Never forgetting Sept. 11


BIDWELL — River Valley High School history students joined together Monday afternoon on the lawn in front of the school by the flag to remember the heroes and victims of the September 11, 2001 terrorist attacks.

According to RVHS Sophomore History Teacher Brea McClung, the teaching of the Sept. 11 attacks had just recently become part of the state curriculum standard for history classes within the last few years. Her classes in 2015 first started honoring Americans effected by the attacks. Students went out in the school yard and placed flowers, with the deceased’s names in the ground and then read stories about their lives or spoke poetry to memorialize the fallen. Shoes are placed to represent the experience of walking in another American’s life. Students studied a chosen individual personally touched by Sept. 11 and detailed where the individual was and how they died.

Madison Harrison, RVHS junior, who had also taken McClung’s class previously had also shared the same experience remembering Sept. 11 as her fellow students. She took it a step further though by reaching out to the family of her chosen individual to honor.

“His name was Ethan Zeplin,” said Harrison of the person she contacted. “His father was Marc Zeplin who was a business man in the north Twin Towers for business purposes. Of course, it fell and he’s no longer here. It was something that not many get to do, to talk to people who knew or was related to someone (effected by Sept. 11). It was an experience.”

Harrison shared that her father had previously served in Iraq as a US Army veteran.

“That was scary for me, but my father came home,” said Harrison. “(Harrison’s father) made it. (Marc Zeplin) didn’t plan on what happened. He went to the Twin Towers for business. For Ethan, he was about five (when the attacks happened) and to know that your father is not coming home… I’m an emotional person and that touched me because he had to grow up without a dad.”

Harrison said she originally reached out to Ethan through Facebook and she messaged him and told him about the class project.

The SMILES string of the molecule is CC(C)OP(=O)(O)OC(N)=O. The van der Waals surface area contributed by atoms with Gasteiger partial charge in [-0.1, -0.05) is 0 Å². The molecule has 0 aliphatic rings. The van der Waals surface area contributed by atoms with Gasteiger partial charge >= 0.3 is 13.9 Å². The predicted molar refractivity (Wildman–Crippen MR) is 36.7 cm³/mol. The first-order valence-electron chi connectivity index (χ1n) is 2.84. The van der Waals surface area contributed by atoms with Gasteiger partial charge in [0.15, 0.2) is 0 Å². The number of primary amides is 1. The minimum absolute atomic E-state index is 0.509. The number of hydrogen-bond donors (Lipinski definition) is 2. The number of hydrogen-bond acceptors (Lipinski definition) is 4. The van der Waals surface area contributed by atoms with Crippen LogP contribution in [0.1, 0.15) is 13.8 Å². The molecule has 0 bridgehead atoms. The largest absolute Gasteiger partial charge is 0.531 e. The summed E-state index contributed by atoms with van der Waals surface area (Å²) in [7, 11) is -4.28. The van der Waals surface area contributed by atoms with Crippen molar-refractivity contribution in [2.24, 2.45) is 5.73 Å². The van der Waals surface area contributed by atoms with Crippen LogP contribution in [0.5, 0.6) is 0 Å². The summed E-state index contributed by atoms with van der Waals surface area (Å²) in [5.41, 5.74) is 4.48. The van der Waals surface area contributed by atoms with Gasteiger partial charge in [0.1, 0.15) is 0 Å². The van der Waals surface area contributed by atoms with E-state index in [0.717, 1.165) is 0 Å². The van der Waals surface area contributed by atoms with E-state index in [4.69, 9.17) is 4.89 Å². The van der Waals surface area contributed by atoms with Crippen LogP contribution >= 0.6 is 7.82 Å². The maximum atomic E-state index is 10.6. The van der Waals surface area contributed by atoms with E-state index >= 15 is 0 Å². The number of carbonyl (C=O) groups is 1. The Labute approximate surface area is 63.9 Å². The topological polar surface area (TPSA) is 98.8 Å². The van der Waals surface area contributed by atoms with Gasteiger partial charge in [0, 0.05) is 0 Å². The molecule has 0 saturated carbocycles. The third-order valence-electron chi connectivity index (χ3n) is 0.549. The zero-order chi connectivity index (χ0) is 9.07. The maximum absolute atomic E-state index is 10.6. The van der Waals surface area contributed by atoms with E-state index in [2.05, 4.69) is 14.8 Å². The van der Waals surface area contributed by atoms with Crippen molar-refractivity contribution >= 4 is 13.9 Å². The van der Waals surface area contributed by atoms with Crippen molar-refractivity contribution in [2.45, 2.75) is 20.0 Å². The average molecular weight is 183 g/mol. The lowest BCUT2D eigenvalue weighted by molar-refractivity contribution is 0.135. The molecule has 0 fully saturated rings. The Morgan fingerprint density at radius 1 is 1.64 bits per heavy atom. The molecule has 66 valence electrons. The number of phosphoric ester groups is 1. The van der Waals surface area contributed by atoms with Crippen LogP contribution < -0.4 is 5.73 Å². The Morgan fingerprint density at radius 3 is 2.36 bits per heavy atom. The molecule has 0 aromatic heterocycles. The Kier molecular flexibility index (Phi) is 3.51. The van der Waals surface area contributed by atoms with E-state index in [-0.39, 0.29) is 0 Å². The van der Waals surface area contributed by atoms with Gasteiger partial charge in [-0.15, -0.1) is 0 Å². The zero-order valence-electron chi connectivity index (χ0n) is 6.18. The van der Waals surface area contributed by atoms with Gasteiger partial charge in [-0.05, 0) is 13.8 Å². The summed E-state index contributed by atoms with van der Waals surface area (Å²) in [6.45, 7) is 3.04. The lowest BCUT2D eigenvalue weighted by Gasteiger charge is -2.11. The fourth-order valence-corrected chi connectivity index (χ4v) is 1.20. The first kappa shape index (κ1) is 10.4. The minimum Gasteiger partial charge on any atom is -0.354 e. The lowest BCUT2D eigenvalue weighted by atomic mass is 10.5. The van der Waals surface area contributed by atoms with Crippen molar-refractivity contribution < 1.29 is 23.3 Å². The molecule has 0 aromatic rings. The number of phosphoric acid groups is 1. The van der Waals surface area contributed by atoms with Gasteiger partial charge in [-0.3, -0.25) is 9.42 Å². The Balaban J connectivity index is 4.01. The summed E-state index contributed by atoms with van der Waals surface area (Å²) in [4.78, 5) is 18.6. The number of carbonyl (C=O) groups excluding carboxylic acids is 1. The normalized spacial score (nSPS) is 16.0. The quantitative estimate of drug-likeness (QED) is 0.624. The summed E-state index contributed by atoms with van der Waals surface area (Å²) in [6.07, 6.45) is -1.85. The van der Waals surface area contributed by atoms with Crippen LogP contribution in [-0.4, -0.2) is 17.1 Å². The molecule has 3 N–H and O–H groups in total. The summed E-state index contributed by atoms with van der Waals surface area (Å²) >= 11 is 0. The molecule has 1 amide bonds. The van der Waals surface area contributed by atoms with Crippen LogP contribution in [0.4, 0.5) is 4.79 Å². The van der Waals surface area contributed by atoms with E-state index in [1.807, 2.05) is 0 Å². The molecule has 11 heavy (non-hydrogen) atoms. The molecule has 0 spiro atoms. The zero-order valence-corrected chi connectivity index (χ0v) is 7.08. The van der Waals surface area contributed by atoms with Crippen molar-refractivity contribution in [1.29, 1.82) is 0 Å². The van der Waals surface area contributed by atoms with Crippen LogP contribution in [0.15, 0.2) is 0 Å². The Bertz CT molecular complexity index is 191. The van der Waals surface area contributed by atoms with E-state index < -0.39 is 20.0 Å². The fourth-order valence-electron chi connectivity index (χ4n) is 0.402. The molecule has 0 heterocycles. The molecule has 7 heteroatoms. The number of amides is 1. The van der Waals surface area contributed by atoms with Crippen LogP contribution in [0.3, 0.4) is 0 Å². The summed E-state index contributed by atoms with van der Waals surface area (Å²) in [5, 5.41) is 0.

“I just wanted to let him know that (his father) was still being remembered even all the way in Ohio,” said Harrison. “He said it meant a lot to know that random strangers he didn’t even know were still remembering his father.”

Harrison said she was around eight months old during the attacks in 2001. She said she still exchanges the occasional message with the Zeplin family as well as pictures from the memorials done at RVHS.

McClung said many of her students could barely remember the attacks and that it was important to share not only the history and numbers of the event, but also the personalities, the feelings and circumstances of the time.

Dean Wright can be reached at 740-446-2342, ext. 2103.

.neFileBlock {
margin-bottom: 20px;
}
.neFileBlock p {
margin: 0px 0px 0px 0px;
}
.neFileBlock .neFile {
border-bottom: 1px dotted #aaa;
padding-bottom: 5px;
padding-top: 10px;
}
.neFileBlock .neCaption {
font-size: 85%;
}

River Valley High School history classes remembered the victims and heroes of Sept. 11, 2001 Monday by reading research about who the individuals were, where they were when they passed and more.
http://www.mydailytribune.com/wp-content/uploads/sites/42/2017/09/web1_DSC_0536-1.jpgRiver Valley High School history classes remembered the victims and heroes of Sept. 11, 2001 Monday by reading research about who the individuals were, where they were when they passed and more. Dean Wright | Daily Tribune
Students study the human toll

By Dean Wright

deanwright@aimmediamidwest.com

RECOMMENDED FOR YOU


2:50 pm |    
Warrant sweep gathers 7
10:33 pm
Updated: 12:15 am. |    
Husted visits Gallia County